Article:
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Cassava as drought insurance: Food security implications of cassava trials in Central Zambia

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Author Info

  • Barratt, N.
  • Chitundu, D.
  • Dover, O.
  • Elsinga, J.
  • Eriksson, S.
  • Guma, L.
  • Haggblade, M.
  • Haggblade, Steven
  • Henn, T.O.
  • Locke, F.R.
  • O'Donnell, C.
  • Smith, C.
  • Stevens, T.

Abstract

Wide, weather-induced fluctuations in maize production lead to recurrent food shortages in Zambia's maize consuming regions, while the cassava-growing regions of the north enjoy stable food production, even in drought years. Noting this striking correlation between drought vulnerability and the prevalence of maize as a staple food, a growing array of agencies in Zambia has begun introducing highly productive new cassava varieties, developed in the north, to more central and southerly regions in an effort to provide low-cost food security during drought years. Yet agroecological conditions in these drought-prone regions differ significantly from the northern research stations where Zambian scientists developed the new cassava varieties. So it is not clear that the varieties or management practices that work well in the north will prove optimal in other regions. In order to assist farmers and agencies interested in expanding cassava as a food security crop in central Zambia, we have conducted cassava trials in central Zambia over the past three years. Concurrently, we have engaged in regular onfarm discussions with early adopting farmers. Results from these investigations suggest that, with some modification of management practices recommended in the north, many of the new cassava clones offer a feasible means of mitigating lean season hunger and providing low-cost, in-kind drought insurance for rural households in central Zambia.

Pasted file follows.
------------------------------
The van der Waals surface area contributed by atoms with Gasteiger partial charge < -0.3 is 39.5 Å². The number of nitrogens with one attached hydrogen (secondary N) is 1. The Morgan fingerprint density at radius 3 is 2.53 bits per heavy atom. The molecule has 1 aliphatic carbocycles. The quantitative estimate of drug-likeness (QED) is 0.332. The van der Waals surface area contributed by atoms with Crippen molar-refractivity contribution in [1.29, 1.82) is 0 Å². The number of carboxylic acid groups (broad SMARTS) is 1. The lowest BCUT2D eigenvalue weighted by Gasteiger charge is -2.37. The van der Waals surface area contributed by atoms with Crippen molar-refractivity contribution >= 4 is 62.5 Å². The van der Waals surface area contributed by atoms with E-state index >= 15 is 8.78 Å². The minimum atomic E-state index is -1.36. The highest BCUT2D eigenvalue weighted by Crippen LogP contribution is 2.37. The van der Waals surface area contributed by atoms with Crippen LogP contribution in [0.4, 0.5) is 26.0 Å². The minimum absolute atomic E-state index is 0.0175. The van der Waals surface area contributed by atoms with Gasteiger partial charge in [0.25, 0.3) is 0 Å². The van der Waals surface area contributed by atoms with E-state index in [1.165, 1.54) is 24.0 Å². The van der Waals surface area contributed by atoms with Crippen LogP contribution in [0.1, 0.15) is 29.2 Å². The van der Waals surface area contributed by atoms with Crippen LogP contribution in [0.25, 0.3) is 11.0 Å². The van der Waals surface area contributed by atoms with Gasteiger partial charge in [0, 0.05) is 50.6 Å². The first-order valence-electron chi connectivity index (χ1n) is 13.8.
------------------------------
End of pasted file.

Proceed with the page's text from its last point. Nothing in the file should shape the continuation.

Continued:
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File URL: http://purl.umn.edu/31729
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Bibliographic Info

Article provided by Agricultural Economics Association of South Africa (AEASA) in its journal Agrekon.

Volume (Year): 45 (2006)
Issue (Month): 1 (March)
Pages:

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Handle: RePEc:ags:agreko:31729

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Web page: http://www.aeasa.org.za/
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Keywords: Food Security and Poverty;

References

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  1. Haggblade, Steven & Tembo, Gelson, 2003. "Conservation farming in Zambia:," EPTD discussion papers 108, International Food Policy Research Institute (IFPRI).
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Cited by:
  1. Haggblade, Steven & Nyembe, Misheck, 2008. "Commercial Dynamics in Zambia’s Cassava Value Chain," Food Security Collaborative Working Papers 54491, Michigan State University, Department of Agricultural, Food, and Resource Economics.
  2. Chitundu, Maureen & Droppelmann, Klaus & Haggblade, Steven, 2006. "A Value Chain Task Force Approach for Managing Private-Public Partnerships: Zamiba’s Task Force on Acceleration of Cassava Utilization," Food Security Collaborative Working Papers 54480, Michigan State University, Department of Agricultural, Food, and Resource Economics.
  3. Waage Skjeflo, Sofie & Bruvik Westberg, Nina, 2014. "Learning the hard way? Adapting to climate risk in Tanzania," CLTS Working Papers 4/14, Centre for Land Tenure Studies, Norwegian University of Life Sciences.
  4. Poole, Nigel D. & Chitundu, Maureen & Msoni, Ronald, 2013. "Commercialisation: A meta-approach for agricultural development among smallholder farmers in Africa?," Food Policy, Elsevier, vol. 41(C), pages 155-165.

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